By Edith G. Alejandro

SAIPAN, CNMI (Saipan Tribune, Sept. 22) - More than 35,000 individuals in the Northern Mariana Islands are guest workers – nearly half the 80,000 total population in the commonwealth.

Based on the CNMI 2000 Census of Population report released by the U.S. Census, there are 44,400 individuals who were born outside the CNMI but are currently here due to several reasons.

Of the 44,400-alien population, Saipan has 40,880 immigrants, Tinian has 1,956 immigrants, Rota has 1,563 immigrants, and the Northern Islands have one.

The report added that employment was listed as the main reason why 35,444 individuals are currently on Saipan while 5,720 individuals have moved in with their spouse or parents.

At least 200 individuals were lured by missionary activities and the slow-paced lifestyle in the CNMI, while 84 admitted that they took a liking on the subsistence activities.

Also, 938 individuals are in the Northern Marianas to attend school, while 133 are here for housing; some 1,878 came here due to other reasons.

The report also stated that of the 11 districts on Saipan, Capitol Hill, Garapan, Gualo Rai, and Navy Hill host the most number of immigrants totaling to 11,058, followed by District 10 that comprises Dandan, Kagman, and San Vicente with 8,216 individuals.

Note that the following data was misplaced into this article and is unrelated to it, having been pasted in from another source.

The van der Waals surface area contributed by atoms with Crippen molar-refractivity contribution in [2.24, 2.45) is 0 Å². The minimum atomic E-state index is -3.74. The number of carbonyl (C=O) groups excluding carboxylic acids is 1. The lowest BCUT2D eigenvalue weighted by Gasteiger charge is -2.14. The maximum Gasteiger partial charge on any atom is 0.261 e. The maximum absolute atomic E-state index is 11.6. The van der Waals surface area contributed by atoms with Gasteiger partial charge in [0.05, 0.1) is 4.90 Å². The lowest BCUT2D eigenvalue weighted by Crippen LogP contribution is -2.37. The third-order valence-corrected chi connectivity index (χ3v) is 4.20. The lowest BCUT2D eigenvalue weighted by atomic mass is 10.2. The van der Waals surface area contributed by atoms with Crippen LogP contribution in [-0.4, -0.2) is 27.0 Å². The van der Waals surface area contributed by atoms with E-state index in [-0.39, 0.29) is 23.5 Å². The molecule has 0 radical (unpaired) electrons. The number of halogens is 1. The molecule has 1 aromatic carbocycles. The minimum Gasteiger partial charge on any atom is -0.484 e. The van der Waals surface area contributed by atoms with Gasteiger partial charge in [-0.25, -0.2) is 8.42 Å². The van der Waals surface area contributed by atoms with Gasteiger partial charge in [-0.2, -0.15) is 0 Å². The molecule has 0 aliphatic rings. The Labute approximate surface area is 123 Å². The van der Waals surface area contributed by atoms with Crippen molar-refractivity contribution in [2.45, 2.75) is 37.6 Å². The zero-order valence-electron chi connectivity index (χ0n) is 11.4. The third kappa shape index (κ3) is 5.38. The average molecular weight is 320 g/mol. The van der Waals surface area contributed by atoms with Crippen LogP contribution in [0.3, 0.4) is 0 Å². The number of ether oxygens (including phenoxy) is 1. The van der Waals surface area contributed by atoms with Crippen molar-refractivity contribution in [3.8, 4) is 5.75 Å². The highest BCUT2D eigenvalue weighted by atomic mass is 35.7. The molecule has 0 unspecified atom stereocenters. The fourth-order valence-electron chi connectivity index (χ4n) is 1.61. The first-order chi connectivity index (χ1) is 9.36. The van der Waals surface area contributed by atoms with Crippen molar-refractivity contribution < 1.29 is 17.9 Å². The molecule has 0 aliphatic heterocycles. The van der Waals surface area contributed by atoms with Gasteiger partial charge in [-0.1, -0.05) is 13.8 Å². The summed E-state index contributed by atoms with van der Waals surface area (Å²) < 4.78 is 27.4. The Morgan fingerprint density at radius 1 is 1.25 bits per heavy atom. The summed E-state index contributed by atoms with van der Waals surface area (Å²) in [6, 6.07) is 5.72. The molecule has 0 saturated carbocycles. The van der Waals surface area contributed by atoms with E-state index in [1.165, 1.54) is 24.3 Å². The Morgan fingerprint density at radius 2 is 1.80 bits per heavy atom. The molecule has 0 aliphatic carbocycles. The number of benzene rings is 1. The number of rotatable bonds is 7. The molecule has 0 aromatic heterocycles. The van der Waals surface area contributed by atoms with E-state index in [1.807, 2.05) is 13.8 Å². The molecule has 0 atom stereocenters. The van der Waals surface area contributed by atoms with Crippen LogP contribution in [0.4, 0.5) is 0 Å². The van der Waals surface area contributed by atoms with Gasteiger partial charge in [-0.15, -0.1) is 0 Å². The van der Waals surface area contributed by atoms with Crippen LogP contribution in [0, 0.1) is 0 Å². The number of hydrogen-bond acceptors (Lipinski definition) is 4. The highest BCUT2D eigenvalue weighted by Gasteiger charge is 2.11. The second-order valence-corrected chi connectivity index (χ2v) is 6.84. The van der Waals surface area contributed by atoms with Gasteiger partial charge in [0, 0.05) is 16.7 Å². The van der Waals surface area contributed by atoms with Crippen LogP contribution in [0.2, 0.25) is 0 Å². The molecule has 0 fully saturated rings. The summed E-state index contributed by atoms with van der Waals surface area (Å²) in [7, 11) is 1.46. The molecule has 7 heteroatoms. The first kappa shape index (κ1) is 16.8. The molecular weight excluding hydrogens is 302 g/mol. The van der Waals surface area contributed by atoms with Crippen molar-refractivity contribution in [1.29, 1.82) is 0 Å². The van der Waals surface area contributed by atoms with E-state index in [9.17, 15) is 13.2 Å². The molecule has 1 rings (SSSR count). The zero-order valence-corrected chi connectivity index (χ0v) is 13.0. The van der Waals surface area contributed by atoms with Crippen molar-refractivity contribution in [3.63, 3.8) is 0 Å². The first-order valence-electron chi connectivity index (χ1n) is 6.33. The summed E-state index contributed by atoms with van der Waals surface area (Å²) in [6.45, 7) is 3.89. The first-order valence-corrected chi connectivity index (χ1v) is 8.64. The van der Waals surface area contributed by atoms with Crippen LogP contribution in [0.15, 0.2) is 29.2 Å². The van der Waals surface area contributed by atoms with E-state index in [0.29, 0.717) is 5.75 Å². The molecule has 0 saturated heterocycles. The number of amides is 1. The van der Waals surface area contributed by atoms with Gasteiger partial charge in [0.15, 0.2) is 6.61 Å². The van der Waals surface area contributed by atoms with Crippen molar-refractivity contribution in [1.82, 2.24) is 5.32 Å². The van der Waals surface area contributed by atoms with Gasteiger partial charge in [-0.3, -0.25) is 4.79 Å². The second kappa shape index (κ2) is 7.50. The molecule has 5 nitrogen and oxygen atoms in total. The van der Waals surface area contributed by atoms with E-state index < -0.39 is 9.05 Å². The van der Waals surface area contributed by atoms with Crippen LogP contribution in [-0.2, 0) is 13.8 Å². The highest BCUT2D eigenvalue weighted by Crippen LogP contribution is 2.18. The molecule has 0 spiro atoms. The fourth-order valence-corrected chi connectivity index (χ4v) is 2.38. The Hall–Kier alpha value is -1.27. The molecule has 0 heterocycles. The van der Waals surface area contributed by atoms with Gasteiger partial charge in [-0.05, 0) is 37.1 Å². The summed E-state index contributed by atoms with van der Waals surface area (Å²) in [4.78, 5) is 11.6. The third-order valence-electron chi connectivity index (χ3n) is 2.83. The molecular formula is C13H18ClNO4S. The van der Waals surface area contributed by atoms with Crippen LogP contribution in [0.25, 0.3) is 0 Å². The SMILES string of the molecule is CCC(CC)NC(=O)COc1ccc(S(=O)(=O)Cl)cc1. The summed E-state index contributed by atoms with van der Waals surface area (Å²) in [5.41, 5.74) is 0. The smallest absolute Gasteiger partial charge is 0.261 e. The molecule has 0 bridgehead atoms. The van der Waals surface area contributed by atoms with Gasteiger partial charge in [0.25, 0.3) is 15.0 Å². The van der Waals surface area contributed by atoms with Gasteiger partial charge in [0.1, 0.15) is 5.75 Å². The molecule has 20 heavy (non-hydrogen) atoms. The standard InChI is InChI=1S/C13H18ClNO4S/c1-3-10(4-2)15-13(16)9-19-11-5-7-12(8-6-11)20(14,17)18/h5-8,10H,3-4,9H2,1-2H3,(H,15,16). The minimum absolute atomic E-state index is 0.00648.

In addition, of the 35,444 individuals who moved to the Northern Marianas to work, at least 32,967 are on Saipan and were distributed to 11 districts. Capitol Hill also topped the list of districts with huge number of workers.

The U.S. Census Bureau's 2002 economic census in the CNMI show that the number of businesses in the Commonwealth went down in 2002, when compared to the 1997 economic census.

Of the 1,113 businesses that were identified in the census, about 7 percent have not responded, which could mean that some of them are no longer in business.

The 1,113 CNMI businesses were identified as having 1 or more paid employees during 2002 based on Internal Revenue Services records.

The final results of the 2002 economic census will tentatively be released in early 2004.

For the first time, the 2002 economic census included new questions pertaining to e-commerce and women-owned businesses.

The Economic Census is conducted by the U.S. Census Bureau every five years with the help of the CNMI Department of Commerce.

It covers virtually all sectors of the economy, with the exceptions of agriculture, schools, and public administration.

Key data items are sales or receipts, employment and payroll, kind of business, geographic location, types of customers, legal form of organization, and citizenship of owner(s).

Businesses were mailed forms in December 2002. Businesses in operation at any point during 2002 are in-scope of the Economic Census. Three follow-up mail-outs were conducted from March to May 2003 and Census Bureau staff conducted telephone follow-up in June and July 2003.

Participation by businesses is required by Title 13 of the U.S. Code. Title 13 also guarantees confidentiality of individual reports.

September 22, 2003

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